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Diversity 2015, 7(1), 16-35; doi:10.3390/d7010016

Trends in Stream Biodiversity Research since the River Continuum Concept

Department of Biological Sciences, Virginia Tech, Blacksburg, VA 24061, USA
These authors contributed equally to this work.
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Author to whom correspondence should be addressed.
Academic Editor: Thilina Surasinghe
Received: 2 December 2014 / Revised: 21 January 2015 / Accepted: 30 January 2015 / Published: 9 February 2015
(This article belongs to the Special Issue Global Freshwater Biodiversity)
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Abstract

Lotic environments contain a disproportionate amount of biodiversity given their relatively small proportion of the worldwide landscape. We conducted a systematic literature search of research directed towards understanding factors that influence biodiversity in lotic habitats, published in 31 major ecological and freshwater science journals from 1981 to 2014. Our goal was to characterize emergent themes in research successes and identify important areas in need of study. We show an overwhelming taxonomic bias favoring studies of macroinvertebrates and fish, and a paucity in studies of other important groups such as bacteria and fungi. While most studies assessed habitat variables that affect diversity at a local scale, there has been a recent push to investigate regional drivers of beta and gamma diversity. Several factors were consistently found to be important drivers of diversity including local habitat type, hydrologic variables, disturbance, and stream morphometry. Others such as nutrients and chemical variables showed mixed support. Species interactions, dispersal, and evolutionary processes were rarely considered but show promise as fruitful areas for future study. We suggest that researchers should give increased attention to diversity drivers at different scales as well as take advantage of new molecular techniques to address questions regarding organismal diversity in streams. View Full-Text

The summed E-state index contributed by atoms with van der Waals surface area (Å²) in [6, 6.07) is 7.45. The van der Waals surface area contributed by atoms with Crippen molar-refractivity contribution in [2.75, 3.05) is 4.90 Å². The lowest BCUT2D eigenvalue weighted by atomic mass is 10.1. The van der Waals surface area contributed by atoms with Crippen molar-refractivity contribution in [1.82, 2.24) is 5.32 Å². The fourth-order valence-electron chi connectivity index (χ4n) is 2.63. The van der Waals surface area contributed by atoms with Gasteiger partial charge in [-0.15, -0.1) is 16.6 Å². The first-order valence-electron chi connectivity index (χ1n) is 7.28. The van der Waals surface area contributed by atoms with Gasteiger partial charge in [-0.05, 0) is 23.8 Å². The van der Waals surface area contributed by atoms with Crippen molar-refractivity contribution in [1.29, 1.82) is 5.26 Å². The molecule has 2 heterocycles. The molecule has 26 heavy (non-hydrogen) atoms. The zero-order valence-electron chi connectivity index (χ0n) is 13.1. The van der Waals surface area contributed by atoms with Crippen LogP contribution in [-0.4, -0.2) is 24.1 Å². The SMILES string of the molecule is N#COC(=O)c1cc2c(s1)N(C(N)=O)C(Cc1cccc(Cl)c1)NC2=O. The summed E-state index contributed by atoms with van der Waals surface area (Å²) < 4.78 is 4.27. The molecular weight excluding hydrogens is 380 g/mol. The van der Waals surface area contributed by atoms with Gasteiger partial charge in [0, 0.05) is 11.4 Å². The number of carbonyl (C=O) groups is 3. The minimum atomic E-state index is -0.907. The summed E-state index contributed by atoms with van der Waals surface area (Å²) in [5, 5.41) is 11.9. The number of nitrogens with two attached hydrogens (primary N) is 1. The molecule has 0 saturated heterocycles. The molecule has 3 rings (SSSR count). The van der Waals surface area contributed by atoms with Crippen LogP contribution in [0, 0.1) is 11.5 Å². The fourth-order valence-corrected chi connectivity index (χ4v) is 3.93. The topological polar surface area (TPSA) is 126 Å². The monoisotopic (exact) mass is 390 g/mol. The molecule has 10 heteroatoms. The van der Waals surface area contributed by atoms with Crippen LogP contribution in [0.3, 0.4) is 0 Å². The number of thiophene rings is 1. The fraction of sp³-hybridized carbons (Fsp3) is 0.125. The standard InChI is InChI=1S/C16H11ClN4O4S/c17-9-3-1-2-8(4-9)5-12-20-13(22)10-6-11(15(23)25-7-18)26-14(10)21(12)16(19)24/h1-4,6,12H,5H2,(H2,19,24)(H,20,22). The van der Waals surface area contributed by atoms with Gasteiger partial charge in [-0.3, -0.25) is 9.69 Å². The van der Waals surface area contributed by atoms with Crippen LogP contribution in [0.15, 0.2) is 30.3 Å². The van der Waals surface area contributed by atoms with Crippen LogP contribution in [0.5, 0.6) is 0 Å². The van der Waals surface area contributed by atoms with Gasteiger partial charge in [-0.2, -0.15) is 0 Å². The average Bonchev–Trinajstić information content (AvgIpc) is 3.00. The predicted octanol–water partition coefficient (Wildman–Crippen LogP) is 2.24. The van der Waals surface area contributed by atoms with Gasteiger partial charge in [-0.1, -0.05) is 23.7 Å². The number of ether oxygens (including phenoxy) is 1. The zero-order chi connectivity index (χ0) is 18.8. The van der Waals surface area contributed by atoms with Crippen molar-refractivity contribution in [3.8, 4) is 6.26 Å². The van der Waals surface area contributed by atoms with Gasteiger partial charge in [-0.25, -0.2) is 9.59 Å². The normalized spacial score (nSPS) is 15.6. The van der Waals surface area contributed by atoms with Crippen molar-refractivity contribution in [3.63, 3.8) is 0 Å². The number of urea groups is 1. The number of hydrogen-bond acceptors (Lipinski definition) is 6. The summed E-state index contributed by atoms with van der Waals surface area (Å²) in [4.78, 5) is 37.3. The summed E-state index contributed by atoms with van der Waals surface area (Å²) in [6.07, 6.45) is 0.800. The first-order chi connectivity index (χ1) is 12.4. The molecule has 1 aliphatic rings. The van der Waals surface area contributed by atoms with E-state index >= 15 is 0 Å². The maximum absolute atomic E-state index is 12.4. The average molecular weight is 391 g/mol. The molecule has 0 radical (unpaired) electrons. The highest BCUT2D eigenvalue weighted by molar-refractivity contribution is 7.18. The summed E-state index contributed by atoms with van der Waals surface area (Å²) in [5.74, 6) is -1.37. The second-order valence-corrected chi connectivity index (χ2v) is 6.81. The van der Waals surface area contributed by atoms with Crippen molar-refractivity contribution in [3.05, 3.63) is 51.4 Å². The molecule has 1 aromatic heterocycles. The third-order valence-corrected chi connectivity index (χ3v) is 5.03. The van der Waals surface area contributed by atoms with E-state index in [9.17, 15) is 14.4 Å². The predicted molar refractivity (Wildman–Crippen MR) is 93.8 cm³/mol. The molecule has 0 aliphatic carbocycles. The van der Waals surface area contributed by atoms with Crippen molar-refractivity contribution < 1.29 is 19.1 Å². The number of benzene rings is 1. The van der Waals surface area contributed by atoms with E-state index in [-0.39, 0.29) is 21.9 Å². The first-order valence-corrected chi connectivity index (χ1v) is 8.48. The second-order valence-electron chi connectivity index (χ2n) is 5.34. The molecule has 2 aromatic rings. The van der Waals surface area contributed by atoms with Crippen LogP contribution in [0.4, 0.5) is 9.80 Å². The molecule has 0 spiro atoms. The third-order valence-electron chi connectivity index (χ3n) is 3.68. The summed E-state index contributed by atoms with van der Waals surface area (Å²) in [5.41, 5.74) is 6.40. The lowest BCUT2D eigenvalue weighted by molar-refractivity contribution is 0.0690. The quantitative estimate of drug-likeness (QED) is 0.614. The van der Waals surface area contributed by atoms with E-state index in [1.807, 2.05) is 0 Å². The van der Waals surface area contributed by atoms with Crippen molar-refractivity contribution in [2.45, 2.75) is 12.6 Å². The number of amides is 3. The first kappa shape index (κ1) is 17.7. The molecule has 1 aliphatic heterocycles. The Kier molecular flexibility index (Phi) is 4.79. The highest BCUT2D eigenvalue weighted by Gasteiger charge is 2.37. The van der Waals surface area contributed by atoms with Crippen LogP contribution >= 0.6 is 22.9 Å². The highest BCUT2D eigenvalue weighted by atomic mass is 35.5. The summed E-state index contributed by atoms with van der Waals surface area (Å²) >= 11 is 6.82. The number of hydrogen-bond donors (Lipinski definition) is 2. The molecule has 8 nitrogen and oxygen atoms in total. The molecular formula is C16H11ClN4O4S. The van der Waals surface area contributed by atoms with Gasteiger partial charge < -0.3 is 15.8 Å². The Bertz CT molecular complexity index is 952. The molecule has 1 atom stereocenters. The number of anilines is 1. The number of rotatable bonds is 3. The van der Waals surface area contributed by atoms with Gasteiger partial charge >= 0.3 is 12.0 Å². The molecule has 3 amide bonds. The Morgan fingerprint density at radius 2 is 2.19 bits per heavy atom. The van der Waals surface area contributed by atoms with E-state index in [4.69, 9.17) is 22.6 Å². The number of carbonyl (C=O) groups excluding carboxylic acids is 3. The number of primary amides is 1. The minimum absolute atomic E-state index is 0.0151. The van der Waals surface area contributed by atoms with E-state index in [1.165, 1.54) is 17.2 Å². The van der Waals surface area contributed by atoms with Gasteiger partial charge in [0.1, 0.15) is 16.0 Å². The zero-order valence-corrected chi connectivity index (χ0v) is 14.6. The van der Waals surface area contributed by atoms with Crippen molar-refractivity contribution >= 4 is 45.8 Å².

Keywords: stream ecology; river; microbial diversity; biodiversity; review; metacommunity stream ecology; river; microbial diversity; biodiversity; review; metacommunity
This is an open access article distributed under the Creative Commons Attribution License which permits unrestricted use, distribution, and reproduction in any medium, provided the original work is properly cited. (CC BY 4.0).

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MDPI and ACS Style

Tornwall, B.; Sokol, E.; Skelton, J.; Brown, B.L. Trends in Stream Biodiversity Research since the River Continuum Concept. Diversity 2015, 7, 16-35.

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